By Bonnie Fishman / San Francisco Bay Area
There was never a truer title because I’m filing this story from about 100 miles inside the Arctic Circle in Kiruna, Sweden. This is not my first foray into all things Arctic. In 2015, when my sister Marcia and I, after taking a detour on our way to Israel that wasn’t on the itinerary, went to Tromso, Norway, the northernmost city in the world. Since then, we’ve had a “jones” for that eerie midnight sun glow. Now we’re experiencing it in Sweden with two traveling companions, Becky and Shelly, both from suburban Detroit.
Marcia and I planned this trip back in January to get out of the California summer heat. We chose Kiruna not just because the sun never sets there in June during the summer solstice, but because it is the furthest possible destination in Sweden, a country where neither of us had ever been.
When friends have asked if we had travel plans this summer, my answer has been “We’re going to northern Sweden for the summer solstice–the longest day of the year–where the sun doesn’t set.” Often the response has been, “Oh, you’ll see the northern lights?” Listen up people: There is NO Aurora Borealis (Northern Lights) where it doesn’t get dark!
Getting to the top of the world is not for weenies. We left the house at 10:30 a.m. to fly from San Francisco to Amsterdam (10 hours), with a traumatic layover at Schipol Airport. The throng of passengers standing in line to get through passport control was staggering. Then we took a nearly milelong hike to the wrong gate (posted incorrectly) and a mile back. Miraculously, we did make our flight to Stockholm.
This all preceded an interminably long overnight train to Kiruna (18 hours), both of us crammed into a berth for two, the size of my storage closet at home, about 30 square feet. I couldn’t stretch my arms across the width of the cabin. When the purser came to collect tickets and opened our door, our rolling luggage shot out into the hall where the purser fended them off with her feet.
I “slept” on an 18” bed. I prayed that when the train lurched, I didn’t roll off. In reality, there was no room on the floor for me to land!
Now we’ve been in transit from Monday morning through Wednesday dinner. I haven’t slept in days. The fact that it’s full daylight here 24/7 doesn’t help. But I still love it here. I can’t get enough of this crazy light. I feel like I’m in a movie where the filmmaker has put an odd filter on the lens.
We’re settled into a hotel complex surrounded by nature with individual cabins near the central building, as well as a lounge, shops, and a terrific restaurant.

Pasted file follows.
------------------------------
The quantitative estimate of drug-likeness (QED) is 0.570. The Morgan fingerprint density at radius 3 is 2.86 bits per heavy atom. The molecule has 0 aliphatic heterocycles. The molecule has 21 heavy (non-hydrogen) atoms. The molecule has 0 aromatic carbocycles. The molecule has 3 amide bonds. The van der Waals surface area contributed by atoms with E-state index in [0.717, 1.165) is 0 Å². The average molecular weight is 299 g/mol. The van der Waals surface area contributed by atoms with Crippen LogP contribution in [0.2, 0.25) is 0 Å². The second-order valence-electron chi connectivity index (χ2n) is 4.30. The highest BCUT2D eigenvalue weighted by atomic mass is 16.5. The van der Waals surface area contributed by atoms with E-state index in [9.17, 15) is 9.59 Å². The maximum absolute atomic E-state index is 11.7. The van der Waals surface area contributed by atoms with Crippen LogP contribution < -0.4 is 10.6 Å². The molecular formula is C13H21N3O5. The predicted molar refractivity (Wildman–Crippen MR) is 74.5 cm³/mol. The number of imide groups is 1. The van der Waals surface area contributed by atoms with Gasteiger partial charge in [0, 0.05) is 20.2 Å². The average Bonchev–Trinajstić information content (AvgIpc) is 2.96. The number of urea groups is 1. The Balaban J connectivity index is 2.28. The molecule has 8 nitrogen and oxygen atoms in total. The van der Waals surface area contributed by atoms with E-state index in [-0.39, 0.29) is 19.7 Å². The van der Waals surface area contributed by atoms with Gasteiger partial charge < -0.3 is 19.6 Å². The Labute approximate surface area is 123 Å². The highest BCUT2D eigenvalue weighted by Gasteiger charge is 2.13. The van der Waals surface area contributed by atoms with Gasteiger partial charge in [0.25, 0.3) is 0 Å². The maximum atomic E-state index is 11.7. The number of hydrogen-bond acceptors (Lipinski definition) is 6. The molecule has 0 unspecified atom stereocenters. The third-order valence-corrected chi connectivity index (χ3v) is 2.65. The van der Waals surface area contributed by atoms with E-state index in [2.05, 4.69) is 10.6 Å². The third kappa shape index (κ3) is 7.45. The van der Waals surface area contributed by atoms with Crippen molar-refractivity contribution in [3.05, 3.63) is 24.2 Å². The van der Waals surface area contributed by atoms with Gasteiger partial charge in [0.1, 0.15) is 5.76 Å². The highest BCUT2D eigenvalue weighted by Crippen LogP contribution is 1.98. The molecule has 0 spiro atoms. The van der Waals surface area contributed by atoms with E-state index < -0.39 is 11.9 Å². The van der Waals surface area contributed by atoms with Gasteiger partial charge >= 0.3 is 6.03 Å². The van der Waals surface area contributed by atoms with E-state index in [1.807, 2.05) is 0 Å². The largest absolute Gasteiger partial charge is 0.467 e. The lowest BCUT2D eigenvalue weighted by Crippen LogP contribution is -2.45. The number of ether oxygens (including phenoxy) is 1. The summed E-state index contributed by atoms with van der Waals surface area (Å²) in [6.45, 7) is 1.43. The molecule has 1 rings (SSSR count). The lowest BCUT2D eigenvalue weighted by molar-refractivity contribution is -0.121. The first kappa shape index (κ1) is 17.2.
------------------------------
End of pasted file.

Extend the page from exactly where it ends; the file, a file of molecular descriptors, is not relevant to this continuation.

Our first dinner was stellar. I enjoyed Zander, a local fish that resembles freshwater walleye, in a cream sauce with pickled onions and potatoes. The breakfast the next day did not disappoint. The massive buffet featured a charcuterie that included house smoked gravlax and dill herring, crêpes with lingonberries and blueberries, fresh yogurt, eggs with deep yellow yolks, porridge, and homemade breads, jams and sweets.
After this fabulous breakfast, we visited the schizophrenic town. What makes it so crazy? Kiruna has the largest iron ore mine in the world and because of many years of excavation, the city is sinking nearly 500 feet a year! So, the government is moving the buildings one by one to a new location three miles away. Which one should we visit? The old part is desolate as most of the businesses have already moved.
The new center is a giant construction site with unfinished roads, scarce sidewalks, and very few signs. Where were we? It felt like a soulless city created from nothing. Well, I guess it was!
From there, we visited The Ice Hotel, one of the main reasons for our visit to Kiruna. The hotel, built in 1989, is made out of solid ice and is kept at 17 degrees. We donned heavy parkas before entering. It is a wonderland of stunning ice sculptures. Each guest room has a different theme. Guests sleep on blocks of ice like oysters on the half shell! No thank you. Touring the hotel was enough for me.
Last night, we sussed out one of the best street foods in Sweden from the Stejk Food Truck. Don’t ask. I am not a sub person; however, I never knew a sub could taste so good. Mind you it was reindeer and bacon, not your everyday combination. You could also get a moose reindeer burger.
Today, we took the rare opportunity to visit a dog sledding kennel. They have 100 Alaskan huskies there, which are mixed with different breeds. Very few look like classic Siberian huskies. We were able to take a cart ride through the woods, being pulled by a six-dog team. These animals are thrilled to work. At the end of the visit, we sat in a small wooden structure, with hot coffee brewed over an open fire. Delicious small cardamom cinnamon sweet rolls were served.
Lunch at our resort was a beautifully presented fixed menu that began with a smorgasbord of herring, eggs, potatoes, dill, and trout roe. The main course was roast chicken breast with lingonberry sauce and risotto with asparagus and spinach. Perfect creamy cheesecake with fresh strawberries rounded off the meal.
We’re on our way to Stockholm for four nights, this time by plane instead of the train. Stayed tuned next week for my Stockholm experience. Sorry, no moose reindeer burger recipe today as I do not have the ability to cook here. It’s nice to have someone else cook and serve me for a change!
Bonnie Fishman attended the Cordon Bleu Cookery School in London. Later, she owned and operated Bonnie’s Patisserie in Southfield, Mich. and Bonnie’s Kitchen and Catering in Bloomfield Hills, Mich. She has taught cooking for over 35 years and created hundreds of recipes. She is now living in Northern California.